Reading every day with children can't guarantee perfect outcomes for any family—not in grades, not in happiness, not in relationships. But it is as close to a miracle product as we can buy, and it doesn't cost a nickel. As a flawed, fallible person with an imperfect temper, I know that reading every night is not just the nicest thing I've done with my children but represents, without question, the best I have been able to give them as their mother.
Meghan Cox Gurdon (The Enchanted Hour: The Miraculous Power of Reading Aloud in the Age of Distraction)
You are exporting disorder [in the form of heat into the Universe] now as you read this book. You are hastening the demise of everything that exists, bringing forward by your very existence the arrival of time known as the heat death, when all stars have died, all black holes have evaporated away and the entirety of creation is a uniform bath of photons incapable of storing a single bit of information about the glorious adolescence of our wonderful Universe.
Brian Cox (Forces of Nature)
Ms Rowanberg’s with you? Good, so you got her out? How is she? ” He didn’t realise that his flurry of eager questions were a definite tell, but the Lieutenant pretended not to notice. “Annoyed, sir.” The Lieutenant chuckled. “She was looking forward to taking out her anger on her captors, but I’m afraid we denied her that privilege. The five we got are not answering any calls now.” “Good,” James spat, and under his breath he added, “F*cking bastards.” He thought no one heard him, and he didn’t see the Lieutenant struggling not to grin. So he’s one of us after all, mused the Lieutenant.
Patrick G. Cox (First into the Fray (Harry Heron #1.5))
I’ll talk to him any way I want to. Sure, you could try roughing me up, but you might want to stop and think about that, because you won’t always be in that uniform, and you won’t always have your buddies around, and this island—well, it’s an island. If you don’t know it as well as we do, and you don’t know the places to avoid, such as the beaches the pleurodons like, let’s just say a man with enemies could find life a little tricky here.” He stared the man down. “Are you threatening me, Grover?” “Not a threat. Just a warning. This planet is a wild, untamed place. It can be harsh and cruel when you least expect it.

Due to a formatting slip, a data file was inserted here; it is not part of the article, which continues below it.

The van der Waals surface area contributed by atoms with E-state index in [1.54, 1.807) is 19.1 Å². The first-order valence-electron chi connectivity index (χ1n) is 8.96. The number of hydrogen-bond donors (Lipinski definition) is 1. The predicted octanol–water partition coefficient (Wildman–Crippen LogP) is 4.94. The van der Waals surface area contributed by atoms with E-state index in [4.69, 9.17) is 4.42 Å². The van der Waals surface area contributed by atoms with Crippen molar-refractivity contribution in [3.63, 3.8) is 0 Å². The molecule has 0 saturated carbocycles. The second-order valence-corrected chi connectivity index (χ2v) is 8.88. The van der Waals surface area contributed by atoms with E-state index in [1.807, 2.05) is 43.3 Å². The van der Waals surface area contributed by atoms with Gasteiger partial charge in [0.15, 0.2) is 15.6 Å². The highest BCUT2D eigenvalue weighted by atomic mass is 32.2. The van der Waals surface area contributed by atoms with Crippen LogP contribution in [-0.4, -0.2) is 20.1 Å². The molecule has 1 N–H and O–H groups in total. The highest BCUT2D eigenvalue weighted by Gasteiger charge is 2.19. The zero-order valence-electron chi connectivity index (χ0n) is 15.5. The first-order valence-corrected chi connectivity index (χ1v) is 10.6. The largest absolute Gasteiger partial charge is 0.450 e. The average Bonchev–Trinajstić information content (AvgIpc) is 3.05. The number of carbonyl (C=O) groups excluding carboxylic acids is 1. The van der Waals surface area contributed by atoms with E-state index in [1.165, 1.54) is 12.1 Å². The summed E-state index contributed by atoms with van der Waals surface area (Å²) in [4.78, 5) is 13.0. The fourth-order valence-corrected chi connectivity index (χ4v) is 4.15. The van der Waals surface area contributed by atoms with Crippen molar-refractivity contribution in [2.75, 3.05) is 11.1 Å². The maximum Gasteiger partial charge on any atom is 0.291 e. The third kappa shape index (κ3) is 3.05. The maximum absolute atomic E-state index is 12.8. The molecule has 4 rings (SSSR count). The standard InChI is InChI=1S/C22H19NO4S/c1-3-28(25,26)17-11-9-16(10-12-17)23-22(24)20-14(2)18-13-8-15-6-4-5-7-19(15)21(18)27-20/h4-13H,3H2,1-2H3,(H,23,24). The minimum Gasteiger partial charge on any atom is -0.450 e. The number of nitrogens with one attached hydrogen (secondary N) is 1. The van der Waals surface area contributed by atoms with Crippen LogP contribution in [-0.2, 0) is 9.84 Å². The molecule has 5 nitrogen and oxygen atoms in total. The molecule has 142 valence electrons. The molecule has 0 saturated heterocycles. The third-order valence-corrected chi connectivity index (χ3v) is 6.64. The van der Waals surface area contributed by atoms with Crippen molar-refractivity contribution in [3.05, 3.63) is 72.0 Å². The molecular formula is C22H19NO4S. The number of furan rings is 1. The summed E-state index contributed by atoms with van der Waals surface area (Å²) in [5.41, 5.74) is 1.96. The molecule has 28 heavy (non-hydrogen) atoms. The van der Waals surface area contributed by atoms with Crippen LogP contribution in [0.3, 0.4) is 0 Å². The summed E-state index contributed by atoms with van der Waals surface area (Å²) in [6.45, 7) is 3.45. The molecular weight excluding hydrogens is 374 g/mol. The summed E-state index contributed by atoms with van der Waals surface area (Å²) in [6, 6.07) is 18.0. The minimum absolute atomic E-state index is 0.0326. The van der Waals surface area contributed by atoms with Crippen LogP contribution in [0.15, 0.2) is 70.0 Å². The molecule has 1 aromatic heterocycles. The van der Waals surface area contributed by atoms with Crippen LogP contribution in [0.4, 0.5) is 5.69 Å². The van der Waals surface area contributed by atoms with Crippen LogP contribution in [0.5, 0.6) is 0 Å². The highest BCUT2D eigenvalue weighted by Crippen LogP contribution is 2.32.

Patrick G. Cox (First into the Fray (Harry Heron #1.5))
The lights came up as Dylan Raddeck walked nonchalantly into the room. As expected he stopped, staring at his killer … Eyes fixed on her target, Bast hesitated as James Heron appeared behind him. For a fraction of a second too long, she wavered, unable to decide her target, then she snarled, and fired a series of the needles at Radeck, seeing them strike exactly at her aiming point. The only problem was that he didn’t go down. Nor did Heron. Instead they stepped nimbly aside and an armoured figure behind them got off an accurate shot. It wasn’t a killing shot. It was intended to disable and disarm her—Mr Brown was specific, he wanted her alive. Unfortunately the prosthetics she wore to disguise her anatomy absorbed most of the paralysing agent. She screamed in frustration as she went down. With an effort, she turned her needle projector on herself, and fired.
Patrick G. Cox (First into the Fray (Harry Heron #1.5))
No one spotted anything wrong with the pilot’s ID?” Mr Brown stepped closer and studied the corpse. “Interesting. Same modus as they used with Ms Hollister?” He stepped back to gain perspective and looked round. “Have forensics examined her?” “Yes, sir. Confirmed the use of a needle dart. They say it is difficult to put a time of death on her because the killer used a body coolant to drop the temperature and preserve it. One other thing, sir. Someone took a skin peel from her hands, and they made a face mould and took hair from her head.” “Professional then.” Mr Brown paused. “Very well, I’ll talk to the head of forensics. Inform next of kin and prepare a media release.” He ran a check. “If whoever killed her piloted the last shuttle to the surface and used her ID and passed the DNA check, that means the murderer is now on Mars.” Turning to go, he ordered, “Hold the next of kin and media release until I say otherwise. I don’t want anyone to know we’ve found her.”